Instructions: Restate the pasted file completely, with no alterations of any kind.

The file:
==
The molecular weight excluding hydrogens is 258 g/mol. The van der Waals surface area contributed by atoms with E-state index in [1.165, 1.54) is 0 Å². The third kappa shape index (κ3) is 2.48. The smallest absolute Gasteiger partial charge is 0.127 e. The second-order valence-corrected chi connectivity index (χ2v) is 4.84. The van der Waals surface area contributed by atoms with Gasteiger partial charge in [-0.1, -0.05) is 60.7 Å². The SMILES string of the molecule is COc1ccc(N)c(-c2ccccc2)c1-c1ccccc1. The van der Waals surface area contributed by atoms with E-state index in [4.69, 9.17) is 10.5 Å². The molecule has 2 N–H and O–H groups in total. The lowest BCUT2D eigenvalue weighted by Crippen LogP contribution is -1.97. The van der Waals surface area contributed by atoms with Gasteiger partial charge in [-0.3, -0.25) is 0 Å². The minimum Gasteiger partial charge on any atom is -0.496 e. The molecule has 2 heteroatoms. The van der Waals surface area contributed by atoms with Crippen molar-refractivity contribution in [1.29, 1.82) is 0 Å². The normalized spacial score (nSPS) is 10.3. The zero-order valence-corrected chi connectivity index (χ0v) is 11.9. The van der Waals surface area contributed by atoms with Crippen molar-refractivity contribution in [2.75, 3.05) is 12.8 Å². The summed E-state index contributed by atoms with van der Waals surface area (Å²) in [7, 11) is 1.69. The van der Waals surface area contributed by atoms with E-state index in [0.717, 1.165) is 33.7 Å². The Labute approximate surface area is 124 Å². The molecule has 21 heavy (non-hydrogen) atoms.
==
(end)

The molecular weight excluding hydrogens is 258 g/mol. The van der Waals surface area contributed by atoms with E-state index in [1.165, 1.54) is 0 Å². The third kappa shape index (κ3) is 2.48. The smallest absolute Gasteiger partial charge is 0.127 e. The second-order valence-corrected chi connectivity index (χ2v) is 4.84. The van der Waals surface area contributed by atoms with Gasteiger partial charge in [-0.1, -0.05) is 60.7 Å². The SMILES string of the molecule is COc1ccc(N)c(-c2ccccc2)c1-c1ccccc1. The van der Waals surface area contributed by atoms with E-state index in [4.69, 9.17) is 10.5 Å². The molecule has 2 N–H and O–H groups in total. The lowest BCUT2D eigenvalue weighted by Crippen LogP contribution is -1.97. The van der Waals surface area contributed by atoms with Gasteiger partial charge in [-0.3, -0.25) is 0 Å². The minimum Gasteiger partial charge on any atom is -0.496 e. The molecule has 2 heteroatoms. The van der Waals surface area contributed by atoms with Crippen molar-refractivity contribution in [1.29, 1.82) is 0 Å². The normalized spacial score (nSPS) is 10.3. The zero-order valence-corrected chi connectivity index (χ0v) is 11.9. The van der Waals surface area contributed by atoms with Crippen molar-refractivity contribution in [2.75, 3.05) is 12.8 Å². The summed E-state index contributed by atoms with van der Waals surface area (Å²) in [7, 11) is 1.69. The van der Waals surface area contributed by atoms with E-state index in [0.717, 1.165) is 33.7 Å². The Labute approximate surface area is 124 Å². The molecule has 21 heavy (non-hydrogen) atoms.